Problems with ribs occurring in my weave on a Toika Countermarche floor loom

<p>Hi everyone,&nbsp;My first time posting on&nbsp;weavolution and I am looking for some help. I bought&nbsp;a new Toika loom at the beginning of the year and my first 4 rugs were ok however this last one has become so ribbed and it isnt&nbsp;a problem I have encountered before and I&#39;m not sure how to fix it. Could anyone tell me why it is happening? I suspect it is a tension thing though I did not weave under higher or lower tension than previously, in fact I havent&nbsp;changed anything really to my knowledge so im&nbsp;a bit lost.&nbsp;Thank you, Nancy</p>

Comments

Posted on Fri, 03/26/2021 - 19:42

What kind of ribs are you seeing?  Warpwise?  Weft ribs?  What kind of warp and weft are you using, and what is different from the previous pieces?

Posted on Fri, 03/26/2021 - 20:23

<p>So the ribs are showing in the weft (thick pure wool) running in the direction of the warp (12/15 cotton). I&#39;m working at 4epi. They show every other warp in patches&nbsp;which made me think tension. Not sure if my photo&nbsp;is showing on the post or not. Nothing has changed intentionally since the last rug, warp, weft, sett and tie up are all the same.&nbsp;</p>

Posted on Sat, 03/27/2021 - 21:29

What weave structure, warp and weft are you using?  

Posted on Sat, 03/27/2021 - 23:46

<p>Hi, thanks for getting back to me sorry I seem to be&nbsp;being so unhelpful with information. It is just a plain tabby weave weft facing. Im&nbsp;using chunky wool for the weft not sure exactly what gauge, around 7WPI. Using cotton warp 12/15 at 4epi sleighed every other dent in an 8 dent reed. 4 shafts. 40inches weaving width.&nbsp;I had woven 2 other rugs on the same warp and had them on the cloth beam still. The warp will have been on the loom for several weeks so I am wondering whether the tension may&nbsp;have gone or become uneven over that time and that that maybe the reason. But I&#39;m just not sure.&nbsp;I have warped up another and will see if it happens again but would love input if anything springs to mind.</p><p>Thanks again, Nancy</p>

Posted on Sun, 03/28/2021 - 02:12

If you had some uneveness in the tension when the warp was applied to the beam, it may show up part way through the weave (it may not be visible at first).  This is especially true if you did not use sticks or paper to keep layers of warp from cutting into lower layers.  Strum your warp; feel if some threads are looser than others.  The threads that are tighter may be causing the ribs. If you have a few loose threads, you can pull a loop forward and pin it against the fabric.  For a lot of loose threads, you may have to tie on again, or weight groups of threads behind the loom.  To avoid this, be sure be beam your warp under a lot of tension, and use sticks or paper between layers of warp (unless you have a sectional beam).  For a severe case of varied tension, the warp can be pulled forward, under tension, through the heddles and reed, and rewound on the beam, also under tension.  Time by itself, doesn't change tension.  If the warp is not applied under even tension, and packing (sticks, paper) used to prevent threads cuttining into lower layers, the tension can change.  On a 30 to 50" warp, I use 2 or 4 gallon jugs about 2/3 full of water, for a total of about 20 pounds of weight.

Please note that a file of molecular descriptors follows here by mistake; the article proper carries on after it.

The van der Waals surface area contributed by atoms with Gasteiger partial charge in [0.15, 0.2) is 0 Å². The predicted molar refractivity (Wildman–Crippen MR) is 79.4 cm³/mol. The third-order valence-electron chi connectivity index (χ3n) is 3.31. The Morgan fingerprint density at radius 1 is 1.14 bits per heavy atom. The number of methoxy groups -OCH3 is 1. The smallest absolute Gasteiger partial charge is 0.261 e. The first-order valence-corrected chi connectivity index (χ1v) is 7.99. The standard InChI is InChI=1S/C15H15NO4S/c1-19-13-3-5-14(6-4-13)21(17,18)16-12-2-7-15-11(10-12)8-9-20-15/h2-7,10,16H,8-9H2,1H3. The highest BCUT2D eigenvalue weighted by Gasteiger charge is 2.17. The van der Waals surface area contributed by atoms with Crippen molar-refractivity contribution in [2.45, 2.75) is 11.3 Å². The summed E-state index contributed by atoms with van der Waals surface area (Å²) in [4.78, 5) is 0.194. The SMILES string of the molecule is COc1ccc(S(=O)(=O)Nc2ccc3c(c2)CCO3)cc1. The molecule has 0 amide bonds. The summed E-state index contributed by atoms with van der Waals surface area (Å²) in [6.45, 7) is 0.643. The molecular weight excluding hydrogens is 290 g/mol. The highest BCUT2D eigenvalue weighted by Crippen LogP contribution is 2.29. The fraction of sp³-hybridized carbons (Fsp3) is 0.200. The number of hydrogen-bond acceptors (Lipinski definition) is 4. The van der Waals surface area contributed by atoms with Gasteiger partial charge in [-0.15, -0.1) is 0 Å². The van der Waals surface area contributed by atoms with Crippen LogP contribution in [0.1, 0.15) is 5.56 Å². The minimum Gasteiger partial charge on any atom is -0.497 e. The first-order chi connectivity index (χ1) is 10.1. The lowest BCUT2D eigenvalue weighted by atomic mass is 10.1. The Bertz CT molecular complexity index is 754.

Posted on Sun, 03/28/2021 - 02:12

If you had some uneveness in the tension when the warp was applied to the beam, it may show up part way through the weave (it may not be visible at first).  This is especially true if you did not use sticks or paper to keep layers of warp from cutting into lower layers.  Strum your warp; feel if some threads are looser than others.  The threads that are tighter may be causing the ribs. If you have a few loose threads, you can pull a loop forward and pin it against the fabric.  For a lot of loose threads, you may have to tie on again, or weight groups of threads behind the loom.  To avoid this, be sure be beam your warp under a lot of tension, and use sticks or paper between layers of warp (unless you have a sectional beam).  For a severe case of varied tension, the warp can be pulled forward, under tension, through the heddles and reed, and rewound on the beam, also under tension.  Time by itself, doesn't change tension.  If the warp is not applied under even tension, and packing (sticks, paper) used to prevent threads cuttining into lower layers, the tension can change.  On a 30 to 50" warp, I use 2 or 4 gallon jugs about 2/3 full of water, for a total of about 20 pounds of weight.

Posted on Sun, 03/28/2021 - 08:28

<p>Amazing, thank you for all that advice. I did use paper and sticks but I do think my warp tension was uneven and I have found this Toika much harder to warp up successfully, it is just so big! The water trick spunds&nbsp;brilliant and I will definitely use that. I also suddenly remembered that I had to retie&nbsp;one of the shafts before this rug and I think it was hanging a bit high, which I suppose may have had an effect on already uneven tension. So I will re tie that and warp up with a bucket of water and see if I can get the next one better. Thank you for your suggestions. I appreciate it. Nancy</p>